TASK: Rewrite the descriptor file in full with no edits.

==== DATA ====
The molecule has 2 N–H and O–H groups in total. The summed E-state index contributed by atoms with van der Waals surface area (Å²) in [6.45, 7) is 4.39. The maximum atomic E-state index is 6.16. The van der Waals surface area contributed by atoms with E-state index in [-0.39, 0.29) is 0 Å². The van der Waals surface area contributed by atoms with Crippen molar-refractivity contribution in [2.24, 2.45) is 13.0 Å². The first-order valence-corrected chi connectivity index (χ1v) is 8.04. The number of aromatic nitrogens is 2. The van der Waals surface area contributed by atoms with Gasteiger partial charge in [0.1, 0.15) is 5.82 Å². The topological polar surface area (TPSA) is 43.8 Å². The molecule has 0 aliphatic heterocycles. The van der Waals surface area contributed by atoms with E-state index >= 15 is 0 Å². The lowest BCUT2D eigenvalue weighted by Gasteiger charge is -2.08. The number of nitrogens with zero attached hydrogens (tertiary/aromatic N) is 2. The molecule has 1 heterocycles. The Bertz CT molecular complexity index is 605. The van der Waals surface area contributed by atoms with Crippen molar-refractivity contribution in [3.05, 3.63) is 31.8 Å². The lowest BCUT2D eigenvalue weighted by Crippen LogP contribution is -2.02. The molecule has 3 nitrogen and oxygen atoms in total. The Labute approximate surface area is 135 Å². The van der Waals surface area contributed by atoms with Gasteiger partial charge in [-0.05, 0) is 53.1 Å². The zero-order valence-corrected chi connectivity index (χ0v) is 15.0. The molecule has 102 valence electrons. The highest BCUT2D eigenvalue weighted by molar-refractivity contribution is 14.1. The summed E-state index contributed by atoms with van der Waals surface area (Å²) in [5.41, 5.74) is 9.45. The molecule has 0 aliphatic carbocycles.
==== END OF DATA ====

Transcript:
The molecule has 2 N–H and O–H groups in total. The summed E-state index contributed by atoms with van der Waals surface area (Å²) in [6.45, 7) is 4.39. The maximum atomic E-state index is 6.16. The van der Waals surface area contributed by atoms with E-state index in [-0.39, 0.29) is 0 Å². The van der Waals surface area contributed by atoms with Crippen molar-refractivity contribution in [2.24, 2.45) is 13.0 Å². The first-order valence-corrected chi connectivity index (χ1v) is 8.04. The number of aromatic nitrogens is 2. The van der Waals surface area contributed by atoms with Gasteiger partial charge in [0.1, 0.15) is 5.82 Å². The topological polar surface area (TPSA) is 43.8 Å². The molecule has 0 aliphatic heterocycles. The van der Waals surface area contributed by atoms with E-state index >= 15 is 0 Å². The lowest BCUT2D eigenvalue weighted by Gasteiger charge is -2.08. The number of nitrogens with zero attached hydrogens (tertiary/aromatic N) is 2. The molecule has 1 heterocycles. The Bertz CT molecular complexity index is 605. The van der Waals surface area contributed by atoms with Crippen molar-refractivity contribution in [3.05, 3.63) is 31.8 Å². The lowest BCUT2D eigenvalue weighted by Crippen LogP contribution is -2.02. The molecule has 3 nitrogen and oxygen atoms in total. The Labute approximate surface area is 135 Å². The van der Waals surface area contributed by atoms with Gasteiger partial charge in [-0.05, 0) is 53.1 Å². The zero-order valence-corrected chi connectivity index (χ0v) is 15.0. The molecule has 102 valence electrons. The highest BCUT2D eigenvalue weighted by molar-refractivity contribution is 14.1. The summed E-state index contributed by atoms with van der Waals surface area (Å²) in [5.41, 5.74) is 9.45. The molecule has 0 aliphatic carbocycles.